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May 15, 2022

Philadelphia would impose fees on developers who don't replace trees they cut down in effort to improve city canopy

The legislation would create a fund for an increase in tree plantings, preserve existing healthy trees and create buffers in industrial areas and near highways

Environment Government
Tree Canopy Bill City Council Thom Carroll/For PhillyVoice

Councilmember Katherine Gilmore Richardson introduced a bill on Thursday to improve Philadelphia's tree canopy. The bill would impose fees on developers who cut down trees with no plan to replace them, and would increase plantings throughout the city.

Despite efforts from Philadelphia leaders to expand the city's tree canopy to 30% in all neighborhoods by 2030, the city's tree cover declined by 6% from 2008 to 2018, according to the Philly Tree Plan. Most of the 1,095 acres of tree canopy that were removed during that time were in residential areas, contributing to continued disparities in environmental and health outcomes in those neighborhoods. 

In an effort to implement the city's 10-year plan to improve its tree cover, City Councilmember Katherine Gilmore Richardson introduced a bill on Thursday to increase the tree canopy, preserve existing trees and impose fees for developers who cut down trees with no plan to replace them. 

The bill would also create tree buffers near industrial areas and highways in order to improve the tree cover for the residents of communities near these sites. These neighborhoods tend to be low-income, and see some of the hottest summer temperatures of anywhere else in the city. 

These neighborhoods — which are home to Black and brown communities — often bear the brunt of environmental hazards and experience extreme urban heat. During the summer, residents can experience temperatures that are up to 22 degrees hotter than in surrounding, more affluent neighborhoods. 

"This is a major environmental justice issue, particularly for our historically underserved communities in Philadelphia — neighborhoods that will typically struggle with urban heat islands, with lack of tree canopy coverage," Gilmore Richardson told WHYY. "Those neighborhoods are historically hotter than all of the other neighborhoods in the city."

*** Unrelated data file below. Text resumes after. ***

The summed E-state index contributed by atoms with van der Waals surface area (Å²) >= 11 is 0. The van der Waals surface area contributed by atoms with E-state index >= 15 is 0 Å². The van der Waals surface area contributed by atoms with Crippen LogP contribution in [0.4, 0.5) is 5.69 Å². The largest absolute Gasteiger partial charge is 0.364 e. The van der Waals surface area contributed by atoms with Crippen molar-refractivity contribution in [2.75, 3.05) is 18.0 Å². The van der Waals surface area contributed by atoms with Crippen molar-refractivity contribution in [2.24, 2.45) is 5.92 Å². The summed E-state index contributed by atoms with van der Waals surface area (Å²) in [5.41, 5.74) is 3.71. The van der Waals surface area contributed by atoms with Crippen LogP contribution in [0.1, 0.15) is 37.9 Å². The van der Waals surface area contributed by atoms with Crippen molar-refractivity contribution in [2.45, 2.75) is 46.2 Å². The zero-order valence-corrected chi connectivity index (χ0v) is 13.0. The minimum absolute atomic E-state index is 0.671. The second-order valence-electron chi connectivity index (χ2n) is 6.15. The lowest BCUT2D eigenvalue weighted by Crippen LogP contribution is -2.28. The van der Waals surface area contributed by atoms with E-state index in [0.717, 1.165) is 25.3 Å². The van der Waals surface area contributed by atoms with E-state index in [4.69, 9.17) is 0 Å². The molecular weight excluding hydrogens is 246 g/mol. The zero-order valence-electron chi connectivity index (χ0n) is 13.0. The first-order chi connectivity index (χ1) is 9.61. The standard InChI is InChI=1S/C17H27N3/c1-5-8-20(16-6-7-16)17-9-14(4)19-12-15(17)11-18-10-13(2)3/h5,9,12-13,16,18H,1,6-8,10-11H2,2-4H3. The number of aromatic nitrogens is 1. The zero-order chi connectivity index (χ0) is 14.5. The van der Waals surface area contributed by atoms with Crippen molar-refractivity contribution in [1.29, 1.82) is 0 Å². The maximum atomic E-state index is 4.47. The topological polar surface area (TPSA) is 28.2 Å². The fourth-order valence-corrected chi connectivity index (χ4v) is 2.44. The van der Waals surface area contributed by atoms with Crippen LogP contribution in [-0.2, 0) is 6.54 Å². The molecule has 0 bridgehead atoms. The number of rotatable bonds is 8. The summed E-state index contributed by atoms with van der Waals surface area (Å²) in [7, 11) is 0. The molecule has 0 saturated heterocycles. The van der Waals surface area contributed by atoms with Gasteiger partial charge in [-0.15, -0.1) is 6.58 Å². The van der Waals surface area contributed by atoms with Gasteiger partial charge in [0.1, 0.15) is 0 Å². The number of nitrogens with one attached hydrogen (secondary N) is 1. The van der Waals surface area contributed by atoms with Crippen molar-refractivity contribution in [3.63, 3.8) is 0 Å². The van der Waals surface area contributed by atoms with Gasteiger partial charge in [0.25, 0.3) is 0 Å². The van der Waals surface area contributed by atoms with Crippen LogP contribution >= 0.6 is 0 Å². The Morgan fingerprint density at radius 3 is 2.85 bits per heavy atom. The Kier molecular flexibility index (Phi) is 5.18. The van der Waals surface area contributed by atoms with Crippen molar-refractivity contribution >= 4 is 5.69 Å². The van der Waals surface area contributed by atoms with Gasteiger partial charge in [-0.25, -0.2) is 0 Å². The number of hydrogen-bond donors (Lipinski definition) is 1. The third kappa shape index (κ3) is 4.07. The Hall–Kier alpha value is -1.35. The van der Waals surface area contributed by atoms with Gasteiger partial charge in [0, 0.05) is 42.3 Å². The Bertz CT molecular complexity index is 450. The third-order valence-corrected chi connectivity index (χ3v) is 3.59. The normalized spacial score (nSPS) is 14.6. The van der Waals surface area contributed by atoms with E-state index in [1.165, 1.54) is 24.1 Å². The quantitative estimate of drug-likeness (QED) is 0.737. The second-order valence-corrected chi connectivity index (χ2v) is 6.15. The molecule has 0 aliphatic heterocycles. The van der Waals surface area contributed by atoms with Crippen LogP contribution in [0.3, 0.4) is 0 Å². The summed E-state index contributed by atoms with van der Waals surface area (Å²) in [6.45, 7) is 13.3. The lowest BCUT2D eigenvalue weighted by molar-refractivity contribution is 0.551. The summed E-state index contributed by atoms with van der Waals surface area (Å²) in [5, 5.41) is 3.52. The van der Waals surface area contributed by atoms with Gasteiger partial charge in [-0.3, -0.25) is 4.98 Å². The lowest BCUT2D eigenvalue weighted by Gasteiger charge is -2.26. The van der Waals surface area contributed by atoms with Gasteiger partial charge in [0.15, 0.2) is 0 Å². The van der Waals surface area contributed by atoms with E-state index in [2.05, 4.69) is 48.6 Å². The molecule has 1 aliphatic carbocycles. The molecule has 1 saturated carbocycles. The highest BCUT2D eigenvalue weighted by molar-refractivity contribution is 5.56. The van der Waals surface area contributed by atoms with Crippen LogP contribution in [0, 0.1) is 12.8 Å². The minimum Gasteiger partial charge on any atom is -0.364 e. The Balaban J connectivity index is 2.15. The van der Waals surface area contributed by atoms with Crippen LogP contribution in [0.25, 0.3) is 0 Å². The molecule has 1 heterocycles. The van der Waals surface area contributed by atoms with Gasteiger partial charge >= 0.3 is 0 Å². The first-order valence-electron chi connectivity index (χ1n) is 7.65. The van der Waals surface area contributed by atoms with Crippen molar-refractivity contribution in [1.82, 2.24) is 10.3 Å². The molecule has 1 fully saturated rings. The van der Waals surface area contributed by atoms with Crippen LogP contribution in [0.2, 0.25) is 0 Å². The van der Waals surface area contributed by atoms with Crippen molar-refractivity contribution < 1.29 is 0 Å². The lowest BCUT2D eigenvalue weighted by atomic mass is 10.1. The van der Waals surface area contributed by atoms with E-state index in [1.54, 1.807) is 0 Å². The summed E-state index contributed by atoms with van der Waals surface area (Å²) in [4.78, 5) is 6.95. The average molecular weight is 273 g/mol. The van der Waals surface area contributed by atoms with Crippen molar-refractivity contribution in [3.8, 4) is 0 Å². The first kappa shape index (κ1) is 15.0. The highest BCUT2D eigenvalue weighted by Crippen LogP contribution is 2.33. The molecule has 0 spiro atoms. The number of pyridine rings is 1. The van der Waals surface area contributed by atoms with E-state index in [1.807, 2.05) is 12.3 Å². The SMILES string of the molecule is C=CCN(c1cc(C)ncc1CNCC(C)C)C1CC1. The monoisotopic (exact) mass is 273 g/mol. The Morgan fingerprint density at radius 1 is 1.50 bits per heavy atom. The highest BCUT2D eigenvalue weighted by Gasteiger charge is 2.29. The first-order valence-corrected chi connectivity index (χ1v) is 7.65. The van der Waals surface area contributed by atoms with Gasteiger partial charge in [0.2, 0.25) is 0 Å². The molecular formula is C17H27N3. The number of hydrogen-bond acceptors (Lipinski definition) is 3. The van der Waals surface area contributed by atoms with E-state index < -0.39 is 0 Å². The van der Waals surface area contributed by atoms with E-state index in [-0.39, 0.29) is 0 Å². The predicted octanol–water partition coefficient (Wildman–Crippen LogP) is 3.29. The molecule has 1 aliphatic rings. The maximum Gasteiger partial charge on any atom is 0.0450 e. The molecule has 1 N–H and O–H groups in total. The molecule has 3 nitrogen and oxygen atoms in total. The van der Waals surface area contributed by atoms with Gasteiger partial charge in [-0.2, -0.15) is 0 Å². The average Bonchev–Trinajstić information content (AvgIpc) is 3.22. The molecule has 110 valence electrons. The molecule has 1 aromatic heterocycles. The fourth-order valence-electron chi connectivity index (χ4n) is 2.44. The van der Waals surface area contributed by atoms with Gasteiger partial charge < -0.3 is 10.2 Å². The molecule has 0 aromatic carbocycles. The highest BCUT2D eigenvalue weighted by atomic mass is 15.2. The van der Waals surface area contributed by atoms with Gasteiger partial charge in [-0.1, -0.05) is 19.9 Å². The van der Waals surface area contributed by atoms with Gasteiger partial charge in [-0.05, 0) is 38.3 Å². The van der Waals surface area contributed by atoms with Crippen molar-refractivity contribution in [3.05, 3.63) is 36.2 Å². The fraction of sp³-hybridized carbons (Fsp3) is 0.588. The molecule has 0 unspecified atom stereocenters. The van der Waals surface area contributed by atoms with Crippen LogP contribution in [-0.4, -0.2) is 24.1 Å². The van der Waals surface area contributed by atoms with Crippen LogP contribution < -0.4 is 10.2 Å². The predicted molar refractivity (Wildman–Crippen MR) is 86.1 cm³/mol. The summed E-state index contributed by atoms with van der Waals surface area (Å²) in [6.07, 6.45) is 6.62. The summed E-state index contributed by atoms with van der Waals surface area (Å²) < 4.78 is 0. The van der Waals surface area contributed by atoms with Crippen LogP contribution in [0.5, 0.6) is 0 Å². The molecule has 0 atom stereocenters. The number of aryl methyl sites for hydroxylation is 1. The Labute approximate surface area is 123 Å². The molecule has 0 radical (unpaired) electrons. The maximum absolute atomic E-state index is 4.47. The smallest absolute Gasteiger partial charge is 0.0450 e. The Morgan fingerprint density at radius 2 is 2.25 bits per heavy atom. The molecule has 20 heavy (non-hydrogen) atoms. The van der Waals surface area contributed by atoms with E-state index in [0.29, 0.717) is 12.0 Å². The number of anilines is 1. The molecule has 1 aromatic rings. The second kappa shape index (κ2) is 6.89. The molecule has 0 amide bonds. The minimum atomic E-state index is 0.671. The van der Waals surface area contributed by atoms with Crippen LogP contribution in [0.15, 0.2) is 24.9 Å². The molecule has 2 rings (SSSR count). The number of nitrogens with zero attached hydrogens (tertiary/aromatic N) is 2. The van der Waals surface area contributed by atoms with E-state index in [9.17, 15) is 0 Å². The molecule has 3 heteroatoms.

The legislation would increase Philadelphia's tree cover by increasing plantings in residential areas and preserving healthy trees in order to keep them from being torn down. In particular, the bill would require yard trees to be planted as part of some new developments. Current residents who want to add a street tree or yard tree in their community can sign up for one of the Parks and Recreation spring tree giveaways

The bill would also remove exemptions for plantings in parking lots and drive-thru areas. For areas that cannot feasibly add trees near parking lots or other vehicle-stacking areas, a decorative masonry wall would be required in its place. 

If passed, the legislation would create vegetative buffers near industrial sites, highways and large new developments. Any multi-family building with at least six housing units would be required to add trees. Other areas include government buildings, office buildings, and warehouses. 

The bill would also increase tree plantings in lots located near the Delaware Expressway, Schuylkill Expressway, Vine Street Expressway, Roosevelt Expressway, Roosevelt Boulevard, and Woodhaven Road between the County Line and Evans Street.

"As chair of City Council's Committee on the Environment, I know trees and green spaces are not amenities, but necessities that improve the health and quality of life of our residents," said Gilmore Richardson. "Philadelphians know and understand the benefits of trees, but they want the city to also take responsibility for them. This bill puts us on a path to increasing our tree canopy by closing loopholes in the zoning code and creating a dedicated source of funding for the city to implement its tree plan."

Fees for developers range from $50 to $400, and are the basis for the Philly Tree Fund. The fees are primarily used as an incentive to help the city reach its goal of 30% tree canopy across all of its neighborhoods by 2030. The Philly Tree Fund will be utilized for paying for additional plantings and replacing the tree canopy lost due to urban development. 

Research from the Northern Research Station found that an increase in Philadelphia's tree canopy can prevent up to 400 heat-related deaths annually, particularly in low-income neighborhoods. Extreme urban heat due to a lacking tree canopy can also increase the risk of heat-related illness. 

Organizations throughout Philadelphia have individually helped to improve the city's tree canopy, particularly in recent years. The Pennsylvania Horticultural Society has utilized more than 80 Tree Tenders groups to plant new trees throughout Philadelphia each spring. Each spring, the program gives away 1,000 yard trees to community members as part of their citywide tree planning initiative. 

Last month, PECO announced that it would replace every tree it cuts down due to maintenance and expansion of utilities. The program, which is part of Excelon's goal of zero-emissions by 2050. The ReLeaf initiative was launched at the Navy Yard on April 20 with 1,550 trees donated by PHS to be planted throughout the city. 

Earlier this month, Philadelphia's parks dropped significantly in a national ranking from the Trust for Public Land. This was largely due to a lack of spending on Parks and Recreation amid the COVID-19 pandemic. The national listing is used to help advocates and climate activists lobby their local and state governments for actions to improve spending to fight climate change and improve investments on green spaces. 

City Council will vote on Gilmore Richardson's bill in the next few weeks.